Once I was back to the car, I found a good way to do one more hike. I had originally planned to do Gillespie Mountain which is near the Texas Falls Recreation area but it would take me longer to bushwhack than this next hike which was a bit further to drive to but easier to access.
Robert Frost Mountain
Elevation gain: 685 feet
Trails used: none. old logging roads, bushwhack, snowmobile trail.
Highlight(s): former fire tower peak.
Its highly doubtful if Robert Frost ever hiked this peak in Vermont yet it bears his name. I had looked at hiking this several times so upon finding an interesting route that people use to run to the summit, I decided to give it a go on this nice fall day. I forgot what awaited me on the summit of Robert Frost Mountain when I got there though, which made this a bonus to the day's hikes.
Robert Frost Mountain is located in Ripton, Vermont. There are a number of old logging roads (as well as an active one) in the area, and USFS road 95 is the main road that heads into the area. It is most likely gated in winter which would make this approach much longer. I used the logging roads, snowmobile trail and a small bushwhack to reach the summit of Robert Frost Mountain where there are slight views into New York. The fire tower that once stoods here has been removed, but the cement footings as well as miscellaneous debris remain.
I parked the car at a logging road off of USFS road 95/Dragon Brook Road.
I used old logging roads/snowmobile trails to a certain point, then bushwhacked up to a snowmobile trail that went to the summit of Robert Frost Mountain.
The summit area of Robert Frost Mountain (elevation: 2513 feet). The high point was either where the old fire tower was or a few hundred feet to the north.
There was an outhouse on the summit area of Robert Frost Mountain. It was placed here for the snowmobilers who come to this summit in the winter.
The cement footings for the fire tower that used to be on Robert Frost Mountain.
There were lots of old fire tower artifacts on the summit, including this steel cable tie down. There was also plenty of wood, the metal box spring of a bed and some wire scattered about.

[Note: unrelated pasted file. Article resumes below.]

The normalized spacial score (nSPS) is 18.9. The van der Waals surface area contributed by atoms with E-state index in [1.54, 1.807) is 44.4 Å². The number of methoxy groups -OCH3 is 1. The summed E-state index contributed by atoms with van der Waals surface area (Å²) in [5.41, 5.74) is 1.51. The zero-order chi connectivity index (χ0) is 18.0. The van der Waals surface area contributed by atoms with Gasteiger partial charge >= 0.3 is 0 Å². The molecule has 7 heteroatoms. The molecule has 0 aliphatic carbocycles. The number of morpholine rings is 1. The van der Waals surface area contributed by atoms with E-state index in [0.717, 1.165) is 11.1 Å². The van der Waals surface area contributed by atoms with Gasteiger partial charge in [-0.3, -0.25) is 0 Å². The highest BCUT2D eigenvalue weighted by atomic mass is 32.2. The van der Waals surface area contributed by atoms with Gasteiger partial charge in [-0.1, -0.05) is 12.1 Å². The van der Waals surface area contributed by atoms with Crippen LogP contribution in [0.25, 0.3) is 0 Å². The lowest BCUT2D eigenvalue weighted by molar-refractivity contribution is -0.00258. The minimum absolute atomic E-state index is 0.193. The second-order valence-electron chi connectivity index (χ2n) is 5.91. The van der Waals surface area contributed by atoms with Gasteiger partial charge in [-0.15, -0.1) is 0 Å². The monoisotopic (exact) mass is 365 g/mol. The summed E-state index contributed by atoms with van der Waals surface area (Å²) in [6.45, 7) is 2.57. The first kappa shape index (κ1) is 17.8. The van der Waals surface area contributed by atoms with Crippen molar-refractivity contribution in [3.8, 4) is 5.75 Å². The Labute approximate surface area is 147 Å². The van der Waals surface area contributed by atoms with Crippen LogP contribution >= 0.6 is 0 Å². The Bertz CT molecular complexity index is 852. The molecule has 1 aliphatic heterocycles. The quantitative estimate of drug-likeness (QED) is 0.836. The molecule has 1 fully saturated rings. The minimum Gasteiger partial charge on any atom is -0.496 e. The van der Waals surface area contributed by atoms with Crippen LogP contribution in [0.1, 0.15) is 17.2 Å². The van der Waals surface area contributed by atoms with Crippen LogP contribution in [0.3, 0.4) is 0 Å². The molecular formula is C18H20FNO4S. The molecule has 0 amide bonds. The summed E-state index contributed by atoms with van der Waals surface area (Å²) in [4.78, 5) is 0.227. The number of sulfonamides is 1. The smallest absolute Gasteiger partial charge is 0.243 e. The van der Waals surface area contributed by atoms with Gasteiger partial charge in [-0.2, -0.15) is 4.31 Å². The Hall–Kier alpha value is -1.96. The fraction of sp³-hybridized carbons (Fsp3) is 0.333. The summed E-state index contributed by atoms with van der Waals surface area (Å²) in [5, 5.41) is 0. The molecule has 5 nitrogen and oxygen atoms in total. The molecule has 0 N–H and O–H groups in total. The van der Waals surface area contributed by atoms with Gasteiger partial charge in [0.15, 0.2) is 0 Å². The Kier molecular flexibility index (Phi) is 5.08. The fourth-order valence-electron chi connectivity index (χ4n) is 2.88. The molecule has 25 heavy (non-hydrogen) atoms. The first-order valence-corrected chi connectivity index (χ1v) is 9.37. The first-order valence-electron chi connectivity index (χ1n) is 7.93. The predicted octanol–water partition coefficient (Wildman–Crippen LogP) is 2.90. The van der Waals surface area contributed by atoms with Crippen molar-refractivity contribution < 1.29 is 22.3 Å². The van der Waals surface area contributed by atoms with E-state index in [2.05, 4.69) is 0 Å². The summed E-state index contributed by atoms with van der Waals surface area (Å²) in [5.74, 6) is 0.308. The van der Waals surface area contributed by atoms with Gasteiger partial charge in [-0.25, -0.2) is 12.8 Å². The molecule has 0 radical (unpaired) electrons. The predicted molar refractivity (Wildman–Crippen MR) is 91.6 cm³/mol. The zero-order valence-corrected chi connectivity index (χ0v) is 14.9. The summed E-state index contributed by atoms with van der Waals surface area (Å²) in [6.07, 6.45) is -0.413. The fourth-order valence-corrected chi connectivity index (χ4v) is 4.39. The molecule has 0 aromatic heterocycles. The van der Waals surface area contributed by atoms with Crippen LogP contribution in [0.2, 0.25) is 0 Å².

The second potential high point for Robert Frost Mountain, which was about 200 feet away from the old fire tower.
This is possibly an old well on the summit of Robert Frost Mountain.
The views from the summit area of Robert Frost Mountain looking into New York. I believe it is the Macomb Mountain/South Dix area in the Adirondack's.
Slightly different views into New York of the Adirondacks from the summit area of Robert Frost Mountain. Unfortunately, my knowledge of peaks in New York is very poor so I am not sure what's what.
While I was walking down the snowmobile trail, I noticed this sign for the Robert Frost Lookout and decided to check it out.
Unfortunately, since this peaks probably see's a lot more activity in the winter, the views were not that impressive as they were blocked by tree's.
Once I was back on the logging road, I jumped on a fallen tree to hop down off of it and landed on a branch and twisted my ankle. I knew instantly that I hurt it as it was the ankle I had hurt years ago (bad sprain) so I was lucky I was only about a half mile from the car. The drive home was awful due to the pain. I hopped around Sunday but with lots of ice and advil, I managed to keep it from getting worse.
A couple of nice hikes with awesome weather. It was a bit cool to start the hike but it warmed enough that I managed to get back into my T-shirt. Too bad there were very few views for both hikes but I managed to get a few more peaks done before it starts getting worse outside (snow!).